Ezra now resumes the story of the rebuilding of the Temple (from 4:5). The adversaries of the Jews were successful in frustrating the building project for a few years. It was a weakness of the Jews to cease building and thus they yielded to the will of Satan. God, however, intervened by raising up two prophets, Haggai and Zechariah (Haggai 1:1; Zechariah 1:1). Their messages from the Lord encouraged and stirred the people's faith and zeal, inspiring them to again take up the task of rebuilding the Temple. Haggai rebuked the people for building their own houses and ignoring the House of the Lord. Satan succeeded in getting their priorities mixed up, but because of the persistence of Haggai and Zechariah, the people heeded God's voice and, by His Spirit, were stirred to work on the House of the Lord (Haggai 1:4, 12-14). Through the prophets, the Lord confirmed His will and did not leave His people in doubt. Now, with fresh zeal and the Holy Spirit's enabling (Zechariah 4:6), no amount of opposition could stop them; they continued their work with renewed enthusiasm, since the Lord's watchful eye was upon them (5:5).
The Persian governor, Tattenai, wrote a letter to king Darius, but it was not as malicious as the one written later by the internal adversaries of the Jews (4:9-16); nonetheless, it was sent with the hope that Darius would issue a decree to stop the Temple's construction. In the providence of God, Darius found the decree from Cyrus (from a different dynasty) permitting the Jews to rebuild the Temple to their God. This was an important discovery, since the decrees of a king were considered unalterable and were to be honoured and respected (cf. Daniel 6:8). Again, the Lord was at work in the heart of a king (Proverbs 21:1); first Cyrus and now Darius supported the building project of the Temple. Darius even went so far as to command that the tribute due him from that area went toward the building fund. Although he was polytheistic (believing in many gods), Darius had great respect for the God of Israel, and he gives a reason for allowing the Temple to be built: "offer sacrifices... and pray for the [successful and long] life of the king and his sons" (6:10; cf. 1 Timothy 2:1-3; 1 Peter 2:13-15). Darius also declared that if anyone disobeyed his orders, they would be hanged (6:11). This statement was likely directed at Tattenai, who clearly was not in favour of the Jews rebuilding the Temple. The local adversaries (Samaritans) had likely influenced him against the Jews.
This letter must have come as a surprise to Tattenai, and he had no choice but to obey Darius. The attempts of the enemies were now frustrated. In less than four years from the time of Darius' favourable reply, the Jews completed the Temple because of the Holy Spirit's enabling, the encouragement of the prophets of God, and the aid of the kings, Cyrus and Darius. King Artaxerxes is also given credit by Ezra, since he was the king at the time of Ezra's writing and helped to maintain the Temple (6:14; 7:15-21).
With great joy, the people dedicated the Temple, and thus the plan of God was accomplished. It is interesting to note that at the dedication service there was no fire from Heaven to consume the sacrifice as there was with the Tabernacle of Moses and the Temple of Solomon; nor was there any great manifestation of divine power, as there had been in the past (e.g. with Moses, Elijah, Elisha, etc.). Also, the high priest no longer had the guidance of the Urim and Thummim to discover the will of God (2:63, no answer came; Exodus 28:30). During this time period of Ezra and Nehemiah, God was gracious to still send a few prophets (Malachi was the last), but then there were approximately four hundred years of silence until God's voice was heard again through John the Baptist (Malachi 3:1; Luke 1:76). The reason for this was that, from the time of Ezra, the children of Israel were to begin using the divine revelation of God's Holy written Word (the Law, and the writings of the prophets) to receive God's guidance and have their hearts stirred and prepared for the coming Messiah. God raised up Ezra for the specific purpose of teaching His Word (tradition also credits Ezra with collecting the Old Testament canon of Scripture as a unit), that it might stir their consciences and speak to their hearts. The children of Israel had come into a new era, the era of the still small voice, wherein they were to learn to more fully walk by faith and not by sight.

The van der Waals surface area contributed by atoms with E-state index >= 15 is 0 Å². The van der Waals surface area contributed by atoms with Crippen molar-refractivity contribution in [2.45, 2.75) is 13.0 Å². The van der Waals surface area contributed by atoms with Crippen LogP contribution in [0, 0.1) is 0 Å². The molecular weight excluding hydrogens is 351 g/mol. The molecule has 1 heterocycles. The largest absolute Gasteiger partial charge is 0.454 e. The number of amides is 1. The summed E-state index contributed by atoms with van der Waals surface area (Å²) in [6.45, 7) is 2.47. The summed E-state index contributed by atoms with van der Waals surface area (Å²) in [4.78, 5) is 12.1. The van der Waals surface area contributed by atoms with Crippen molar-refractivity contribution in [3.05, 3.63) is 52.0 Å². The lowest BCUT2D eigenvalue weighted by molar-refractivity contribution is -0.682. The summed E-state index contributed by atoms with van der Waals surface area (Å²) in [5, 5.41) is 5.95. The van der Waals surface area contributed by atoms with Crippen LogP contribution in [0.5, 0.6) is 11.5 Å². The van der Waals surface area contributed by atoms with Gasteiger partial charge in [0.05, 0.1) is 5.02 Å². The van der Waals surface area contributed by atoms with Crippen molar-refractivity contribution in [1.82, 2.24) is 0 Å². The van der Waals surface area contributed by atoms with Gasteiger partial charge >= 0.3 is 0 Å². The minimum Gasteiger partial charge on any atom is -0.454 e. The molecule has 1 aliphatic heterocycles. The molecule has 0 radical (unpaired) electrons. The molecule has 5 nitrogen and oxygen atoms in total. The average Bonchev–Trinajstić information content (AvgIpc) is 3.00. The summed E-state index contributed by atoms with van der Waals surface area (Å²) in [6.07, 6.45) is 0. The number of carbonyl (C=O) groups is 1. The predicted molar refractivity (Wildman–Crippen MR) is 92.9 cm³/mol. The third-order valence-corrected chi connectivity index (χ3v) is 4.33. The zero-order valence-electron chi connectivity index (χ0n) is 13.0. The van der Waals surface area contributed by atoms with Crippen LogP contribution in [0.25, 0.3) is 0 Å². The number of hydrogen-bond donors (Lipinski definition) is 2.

The dedication took place in the month of Adar, the last month of the year (6:15-16), just in time to celebrate the Passover in the first month (6:19; Exodus 12). In accordance with the Law of Moses, the priest, Levites, and lay worshippers sanctified themselves that they might be ceremonially clean (both outwardly and inwardly), in order to partake of the holy meal. They were careful to exclude the sinful, defiled people of the land, since that which is consecrated to God cannot mix with that which is not. In their obedience, the Lord gave them great joy, and they were sure to give the Lord the glory for making it all possible. Truly, with the Lord, everything is possible.